Back in 1989 give or take a year or so, there were two competing DOS-based graphical operating systems and neither one of them was Windows. They were WIMPs, which was the common name for what was eventually called a GUI and is now not called anything by anyone except an ordinary somewhat painful part of life on the Internet.
The first DOS WIMP (windows, icon, menu, pointing device) was GEM, from Digital Research. There were earlier CP/M versions too. Don’t go ballistic on me. The second was GEOworks (aka GEOS), a superior solution to me back then, but it had almost no applications on it, while GEM had the all important Venture Publisher.
Maybe they all saw it coming, but only one DOS-based WIMP actually won that war. Soon after it was released, it amassed a massive following, was pre-installed perhaps coercively on every PC, and created a gigantic industry dedicated to bug fixing and virus checking. I think there was even a cottage compression industry that took off because it was so bloated even then.
We all loved it. We were that myopic. It was Windows. The biggest WIMP of all time.
The early WIMPs were battling for computing supremacy. One of them was sued by Apple and lost because it was pretty much a direct copy of it. They never recovered, although the company is still kicking around. The other was so demolished by the competition that it became the user interface of choice for AOL, a bizarre but practical decision back then, since it supported the booting off the billions of CDs that are now buried half a mile deep in America’s offline landfills.
There is a parallel battle happening now. A battle that had been over before it began. It’s hardware and software versus stuff that looks like hardware and software. Meanwhile, cloud computing has already won.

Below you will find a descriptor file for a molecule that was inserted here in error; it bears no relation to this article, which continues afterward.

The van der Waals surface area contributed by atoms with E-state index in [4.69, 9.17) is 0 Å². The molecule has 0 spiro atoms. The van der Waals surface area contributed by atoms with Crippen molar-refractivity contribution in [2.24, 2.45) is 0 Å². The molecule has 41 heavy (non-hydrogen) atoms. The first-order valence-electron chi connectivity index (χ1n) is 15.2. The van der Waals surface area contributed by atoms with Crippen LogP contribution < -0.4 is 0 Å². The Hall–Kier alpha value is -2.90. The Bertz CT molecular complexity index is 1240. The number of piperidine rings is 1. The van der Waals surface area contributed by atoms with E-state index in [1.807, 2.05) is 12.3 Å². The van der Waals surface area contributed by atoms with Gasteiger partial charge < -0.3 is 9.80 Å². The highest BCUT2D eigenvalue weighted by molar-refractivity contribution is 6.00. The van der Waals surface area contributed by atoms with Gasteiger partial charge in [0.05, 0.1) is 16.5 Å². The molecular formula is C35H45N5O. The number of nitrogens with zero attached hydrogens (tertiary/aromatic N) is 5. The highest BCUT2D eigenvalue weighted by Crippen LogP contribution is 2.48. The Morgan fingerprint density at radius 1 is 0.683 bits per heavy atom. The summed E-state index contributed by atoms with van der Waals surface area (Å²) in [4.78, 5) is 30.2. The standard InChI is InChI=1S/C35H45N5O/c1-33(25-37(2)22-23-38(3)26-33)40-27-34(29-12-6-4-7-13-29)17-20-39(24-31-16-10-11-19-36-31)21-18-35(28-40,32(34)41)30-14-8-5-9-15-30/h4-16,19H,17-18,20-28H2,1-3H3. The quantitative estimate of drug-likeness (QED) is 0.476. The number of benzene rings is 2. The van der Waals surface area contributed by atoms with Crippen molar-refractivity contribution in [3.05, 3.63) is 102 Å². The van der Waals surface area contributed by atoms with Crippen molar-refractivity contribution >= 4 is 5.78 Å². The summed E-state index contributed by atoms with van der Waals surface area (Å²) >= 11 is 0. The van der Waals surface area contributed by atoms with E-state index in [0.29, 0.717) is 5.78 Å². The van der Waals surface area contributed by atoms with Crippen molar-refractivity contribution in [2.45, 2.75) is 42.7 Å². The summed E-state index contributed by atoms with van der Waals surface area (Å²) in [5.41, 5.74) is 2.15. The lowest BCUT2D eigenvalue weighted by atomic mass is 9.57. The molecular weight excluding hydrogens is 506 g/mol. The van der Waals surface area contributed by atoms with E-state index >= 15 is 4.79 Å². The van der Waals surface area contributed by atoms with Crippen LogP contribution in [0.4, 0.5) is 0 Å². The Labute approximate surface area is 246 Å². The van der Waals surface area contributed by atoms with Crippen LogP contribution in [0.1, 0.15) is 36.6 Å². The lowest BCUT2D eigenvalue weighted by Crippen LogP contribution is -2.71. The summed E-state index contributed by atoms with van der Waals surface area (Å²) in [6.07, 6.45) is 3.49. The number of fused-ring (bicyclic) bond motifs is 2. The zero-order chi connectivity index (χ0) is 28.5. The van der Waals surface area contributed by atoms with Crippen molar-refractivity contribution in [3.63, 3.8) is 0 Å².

CloudBlog interviewed Frank Gens, the Chief Analyst for IDC, the largest analyst firm on the planet. It is larger than Gartner, larger than Forrester, and Frank runs research. What is Gens focused on? For the last three years, it’s been all cloud.
In this interview, Gens points out that cloud has become so part of our vernacular so fast that the very things that were once selling points have been superceded by new points that are more pragmatic to CIOs:
- Time to benefit
- Speed of deployment
- The scale of deployments
- The ability to attract developers (the best developers are developing on the cloud)
Gens points out that mobile – which he views at an endpoint of the user experience – is becoming a cloud enabler at the same time that cloud is boosting the deployments of mobile. That’s at about the seven minute mark.
Gens articulately deconstructs any notion that the old model is a thriving entity. It is the WIMP of our time. With IT spending somewhat flat, cloud spending according to IDC is skyrocketing. And while spend is just one factor in determining momentum, it is clear. Cloud is the future, but it is also the present.